I have been writing a cooperative thread system for ocaml, it only works on linux and macosx though ... you can find it at http://www.pps.jussieu.fr/~emmanuel/Public/Dev/HirondML/ I am giving you this link because I have had the same type of problems at a time, it gave me a lot of headackes and sleepless nights ... so I hope this will help two little notes : Ignore the thread migration mechanism if you are only interested in the thread system Do not expect nice code, the C code is full of hacks and disgusting things that I don't understand myself anymore I hope this helps ...
Archive: http://thread.gmane.org/gmane.comp.lang.caml.general/30211Jacques Carette asked:
Are there known issues with compilation speed of heavily functorized code? My code used to use a lot of records, but that was not very extensible, so I switched to using modules and functors. Now the compilation time has gone from << 1 second to 5-6 seconds (on my slow laptop). While not the end of the world, this still surprised me. Are there known issues in this area? Known pitfalls and work-arounds? The actual codes are in MetaOCaml, but I did some experiments in pure Ocaml and got the same results, so it is not due to MetaOCaml (sorry, these are no longer available). The curious can look at http://www.metaocaml.org/examples/gausselim/ for record-based code and http://www.cas.mcmaster.ca/~carette/metamonads/ for functor-based code.Christian Lindig answered:
At least the Lua-ML interpreter is another example. http://www.cminusminus.org/rsync/dist/ http://www.cminusminus.org/rsync/qc--/lua/ http://www.cminusminus.org/rsync/qc--/lua/lualib.nw The construction of the interpreter is discussed in these papers: http://www.eecs.harvard.edu/~nr/pubs/embed-abstract.html http://www.eecs.harvard.edu/~nr/pubs/mania-abstract.html Module lualib.nw links together the library for the interpeter and uses heavily functorized code. It takes also several seconds to compile this otherwise small module.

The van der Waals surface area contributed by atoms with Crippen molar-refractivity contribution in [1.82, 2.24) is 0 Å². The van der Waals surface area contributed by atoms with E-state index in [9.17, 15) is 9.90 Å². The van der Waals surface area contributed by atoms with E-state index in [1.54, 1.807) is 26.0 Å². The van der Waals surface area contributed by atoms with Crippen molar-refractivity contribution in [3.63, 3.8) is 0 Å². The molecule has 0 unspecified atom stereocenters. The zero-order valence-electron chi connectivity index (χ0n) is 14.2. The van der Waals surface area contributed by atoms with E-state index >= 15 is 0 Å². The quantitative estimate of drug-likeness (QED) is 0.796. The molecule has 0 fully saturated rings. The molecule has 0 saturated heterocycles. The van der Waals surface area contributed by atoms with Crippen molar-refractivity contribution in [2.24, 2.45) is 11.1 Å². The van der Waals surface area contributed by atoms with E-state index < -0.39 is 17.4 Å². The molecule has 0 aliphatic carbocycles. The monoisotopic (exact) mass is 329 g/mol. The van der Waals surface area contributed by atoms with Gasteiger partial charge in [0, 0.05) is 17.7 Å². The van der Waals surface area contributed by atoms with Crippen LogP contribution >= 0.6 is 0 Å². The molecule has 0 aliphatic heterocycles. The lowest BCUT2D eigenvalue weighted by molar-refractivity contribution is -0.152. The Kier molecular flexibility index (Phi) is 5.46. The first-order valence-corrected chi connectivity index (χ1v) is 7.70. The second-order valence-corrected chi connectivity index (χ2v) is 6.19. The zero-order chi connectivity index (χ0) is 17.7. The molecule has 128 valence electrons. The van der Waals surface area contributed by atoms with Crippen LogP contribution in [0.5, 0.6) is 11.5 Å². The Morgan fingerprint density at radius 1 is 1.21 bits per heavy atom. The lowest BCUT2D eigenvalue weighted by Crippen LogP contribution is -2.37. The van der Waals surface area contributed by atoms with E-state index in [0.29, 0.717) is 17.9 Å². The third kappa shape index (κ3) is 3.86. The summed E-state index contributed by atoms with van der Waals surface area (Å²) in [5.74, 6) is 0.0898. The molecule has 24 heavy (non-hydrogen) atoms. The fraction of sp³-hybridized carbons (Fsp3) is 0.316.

Archive: http://thread.gmane.org/gmane.comp.lang.caml.general/30215David Mentre announced:
I've just released ocamlscript 1.0. ocamlscript is the very very small implementation of a simple idea: write shell-like scripts on a Unix system but in OCaml and optimized for speed. For example, you can have a file with following content: --start execute-n-times-- #!./ocamlscript unix.cmxa let times = int_of_string (Sys.argv.(1)) let program = Sys.argv.(2) let _ = for i = 1 to times do ignore(Unix.system program) done; exit 0 --end execute-n-times-- And execute this script as: ./execute-n-times 10 'echo Hello world!' When this script is executed ("./execute-n-times"), the first time it is compiled into native code ("./execute-n-times.opt") and then executed. At second execution, the native code is executed immediately. Of course, if the original script is modified, the native code version is automatically recompiled. A nice project (and from where the original idea of ocamlscript comes from) would be to do a Linux distribution where all usual shell scripts are replaced by ocamlscript scripts. I probably won't do it. ;) Source: http://www.linux-france.org/~dmentre/code/ocamlscript-1.0.tar.gz License: Public Domain Have fun! ;)Geoffrey Washburn asked and David Mentre answered:
> How does this differ from CasH (http://pauillac.inria.fr/cash/)? I've > actually been writing a number of my shell scripts with it recently. It's been a long time that I haven't looked at Bruno's work but as far as I remember, cash tries to provide all the facilities of a shell, like program control, redirections, etc. My program is much more simple: it only takes as input regular OCaml programs.
Here is a quick trick to help you read this CWN if you are viewing it using vim (version 6 or greater).
If you know of a better way, please let me know.
If you happen to miss a CWN, you can send me a message and I'll mail it to you, or go take a look at the archive or the RSS feed of the archives.
If you also wish to receive it every week by mail, you may subscribe online.